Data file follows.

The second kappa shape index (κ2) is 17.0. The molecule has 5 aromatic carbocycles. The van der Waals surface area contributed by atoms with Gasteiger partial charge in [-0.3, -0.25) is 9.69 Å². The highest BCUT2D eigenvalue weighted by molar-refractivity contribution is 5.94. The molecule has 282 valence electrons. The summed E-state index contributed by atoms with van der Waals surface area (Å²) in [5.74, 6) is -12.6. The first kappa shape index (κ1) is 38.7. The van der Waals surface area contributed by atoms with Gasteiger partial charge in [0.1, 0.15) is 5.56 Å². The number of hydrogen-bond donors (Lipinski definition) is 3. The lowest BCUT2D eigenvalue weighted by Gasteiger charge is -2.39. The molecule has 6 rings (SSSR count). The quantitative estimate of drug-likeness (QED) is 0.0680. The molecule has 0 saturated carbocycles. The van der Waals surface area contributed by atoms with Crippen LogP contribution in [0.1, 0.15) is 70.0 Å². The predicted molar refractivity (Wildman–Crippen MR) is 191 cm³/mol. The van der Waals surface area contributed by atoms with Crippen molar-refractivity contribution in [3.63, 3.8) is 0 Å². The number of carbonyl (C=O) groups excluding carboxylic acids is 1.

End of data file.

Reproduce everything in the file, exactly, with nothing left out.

The second kappa shape index (κ2) is 17.0. The molecule has 5 aromatic carbocycles. The van der Waals surface area contributed by atoms with Gasteiger partial charge in [-0.3, -0.25) is 9.69 Å². The highest BCUT2D eigenvalue weighted by molar-refractivity contribution is 5.94. The molecule has 282 valence electrons. The summed E-state index contributed by atoms with van der Waals surface area (Å²) in [5.74, 6) is -12.6. The first kappa shape index (κ1) is 38.7. The van der Waals surface area contributed by atoms with Gasteiger partial charge in [0.1, 0.15) is 5.56 Å². The number of hydrogen-bond donors (Lipinski definition) is 3. The lowest BCUT2D eigenvalue weighted by Gasteiger charge is -2.39. The molecule has 6 rings (SSSR count). The quantitative estimate of drug-likeness (QED) is 0.0680. The molecule has 0 saturated carbocycles. The van der Waals surface area contributed by atoms with Crippen LogP contribution in [0.1, 0.15) is 70.0 Å². The predicted molar refractivity (Wildman–Crippen MR) is 191 cm³/mol. The van der Waals surface area contributed by atoms with Crippen molar-refractivity contribution in [3.63, 3.8) is 0 Å². The number of carbonyl (C=O) groups excluding carboxylic acids is 1.